State Rep. Jenny Horne of Summerville derided Republican U.S. Rep. Mark Sanford’s paltry record of accomplishments in launching a long-shot campaign to unseat the 1st District incumbent in next year’s GOP primary.
“It’s time for results,” she said Friday. “And results are something that Mark Sanford has not given us.”
Horne, who faces a huge financial hurdle in terms of available campaign funds, said Sanford’s career has been defined by voting “no” in Washington rather than results.
She cited his vote against funding for the Arthur Ravenel Jr. Bridge when he first served in Congress from 1994-2000, and his no votes on defense budget bills at a time when Charleston’s economy and employment was dependent upon the military.
This week, Sanford was among those who voted against the defense budget in the House. Among his concerns was the measure broke the spending caps created by the Budget Control Act, commonly known as sequestration. The vote was 370-58 for the measure, which authorizes more than $600 billion in defense spending.
Horne also pointed out that Sanford was the only member of Congress to vote against renewing the Violence Against Women Act during his first tenure in Washington in 2000. The effort was designed to protect women from domestic violence by providing shelters and other relief, while also going after international trafficking that was forcing thousands of women into prostitution and sexual slavery. It passed by a margin of 371-1.
“Sanford has made a career out of voting ‘no’ in Congress,” Horne said. “While that may seem like a successful career to him, it certainly has given us little in terms of results.”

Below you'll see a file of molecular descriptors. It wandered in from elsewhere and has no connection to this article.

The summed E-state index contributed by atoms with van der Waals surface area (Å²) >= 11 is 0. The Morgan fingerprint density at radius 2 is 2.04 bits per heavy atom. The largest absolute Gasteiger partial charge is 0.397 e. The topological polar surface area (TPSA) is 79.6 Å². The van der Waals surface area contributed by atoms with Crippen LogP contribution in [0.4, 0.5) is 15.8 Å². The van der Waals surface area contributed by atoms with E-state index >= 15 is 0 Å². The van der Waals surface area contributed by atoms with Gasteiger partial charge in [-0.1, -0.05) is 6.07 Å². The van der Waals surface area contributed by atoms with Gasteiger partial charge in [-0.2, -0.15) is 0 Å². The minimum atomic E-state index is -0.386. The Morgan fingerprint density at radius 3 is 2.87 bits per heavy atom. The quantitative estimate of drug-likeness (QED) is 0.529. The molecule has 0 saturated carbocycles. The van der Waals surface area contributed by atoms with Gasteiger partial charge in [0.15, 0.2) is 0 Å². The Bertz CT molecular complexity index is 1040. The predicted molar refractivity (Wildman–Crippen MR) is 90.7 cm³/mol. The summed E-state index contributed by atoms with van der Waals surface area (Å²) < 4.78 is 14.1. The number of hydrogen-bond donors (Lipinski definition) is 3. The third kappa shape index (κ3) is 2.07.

Horne, an attorney, has represented Summerville in the Legislature since 2008. She conceded fundraising is going to have to be “a big part” of what she’ll have to focus on next. Sanford’s most recent campaign disclosure listed nearly $740,000 in re-election funds available.
Sanford, the state’s former governor, has represented the 1st District since 2013. He returned to Congress that year after winning a heated, multi-candidate Republican primary after then-incumbent Tim Scott was picked by Gov. Nikki Haley to fill a U.S. Senate seat vacancy.
Several of the issues Horne is raising now were previously exposed by Democrat Elizabeth Colbert Busch, who ran unsuccessfully against Sanford in 2013. During one debate, Colbert Busch tried to capitalize on Sanford voting against harbor dredging and building the new higher bridge over the Cooper River between Charleston and Mount Pleasant.
Sanford has explained his opposition was based on being against earmarks in Washington.
In response to Horne’s announcement, Sanford said he believed “a conservative approach to government fits with the majority perspective of the 1st District,” and that he was looking forward to discussing and also debating ideas in the race.
Reach Schuyler Kropf at (843) 937-5551.